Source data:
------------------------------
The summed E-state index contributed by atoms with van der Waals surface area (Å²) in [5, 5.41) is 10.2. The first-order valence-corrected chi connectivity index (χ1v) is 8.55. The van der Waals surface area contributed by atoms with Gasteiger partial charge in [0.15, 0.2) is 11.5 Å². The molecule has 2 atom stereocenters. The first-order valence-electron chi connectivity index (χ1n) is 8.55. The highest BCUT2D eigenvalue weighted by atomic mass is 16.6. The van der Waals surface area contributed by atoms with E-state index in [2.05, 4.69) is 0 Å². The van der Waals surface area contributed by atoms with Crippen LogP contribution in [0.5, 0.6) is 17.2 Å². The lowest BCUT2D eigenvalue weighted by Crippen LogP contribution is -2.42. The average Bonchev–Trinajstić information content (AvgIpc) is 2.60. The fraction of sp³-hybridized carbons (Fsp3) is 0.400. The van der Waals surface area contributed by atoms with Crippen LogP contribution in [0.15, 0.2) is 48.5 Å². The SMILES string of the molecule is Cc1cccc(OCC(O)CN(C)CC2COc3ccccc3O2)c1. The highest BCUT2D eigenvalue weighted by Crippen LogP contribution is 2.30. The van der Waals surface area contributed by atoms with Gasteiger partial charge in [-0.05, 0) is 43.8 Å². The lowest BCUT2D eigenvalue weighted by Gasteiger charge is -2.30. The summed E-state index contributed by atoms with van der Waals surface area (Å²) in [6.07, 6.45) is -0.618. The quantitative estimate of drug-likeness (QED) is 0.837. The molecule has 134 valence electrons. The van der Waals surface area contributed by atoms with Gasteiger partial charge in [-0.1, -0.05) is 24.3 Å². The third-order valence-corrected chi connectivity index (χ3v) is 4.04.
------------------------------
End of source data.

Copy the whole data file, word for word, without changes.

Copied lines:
The summed E-state index contributed by atoms with van der Waals surface area (Å²) in [5, 5.41) is 10.2. The first-order valence-corrected chi connectivity index (χ1v) is 8.55. The van der Waals surface area contributed by atoms with Gasteiger partial charge in [0.15, 0.2) is 11.5 Å². The molecule has 2 atom stereocenters. The first-order valence-electron chi connectivity index (χ1n) is 8.55. The highest BCUT2D eigenvalue weighted by atomic mass is 16.6. The van der Waals surface area contributed by atoms with E-state index in [2.05, 4.69) is 0 Å². The van der Waals surface area contributed by atoms with Crippen LogP contribution in [0.5, 0.6) is 17.2 Å². The lowest BCUT2D eigenvalue weighted by Crippen LogP contribution is -2.42. The average Bonchev–Trinajstić information content (AvgIpc) is 2.60. The fraction of sp³-hybridized carbons (Fsp3) is 0.400. The van der Waals surface area contributed by atoms with Crippen LogP contribution in [0.15, 0.2) is 48.5 Å². The SMILES string of the molecule is Cc1cccc(OCC(O)CN(C)CC2COc3ccccc3O2)c1. The highest BCUT2D eigenvalue weighted by Crippen LogP contribution is 2.30. The van der Waals surface area contributed by atoms with Gasteiger partial charge in [-0.05, 0) is 43.8 Å². The lowest BCUT2D eigenvalue weighted by Gasteiger charge is -2.30. The summed E-state index contributed by atoms with van der Waals surface area (Å²) in [6.07, 6.45) is -0.618. The quantitative estimate of drug-likeness (QED) is 0.837. The molecule has 134 valence electrons. The van der Waals surface area contributed by atoms with Gasteiger partial charge in [-0.1, -0.05) is 24.3 Å². The third-order valence-corrected chi connectivity index (χ3v) is 4.04.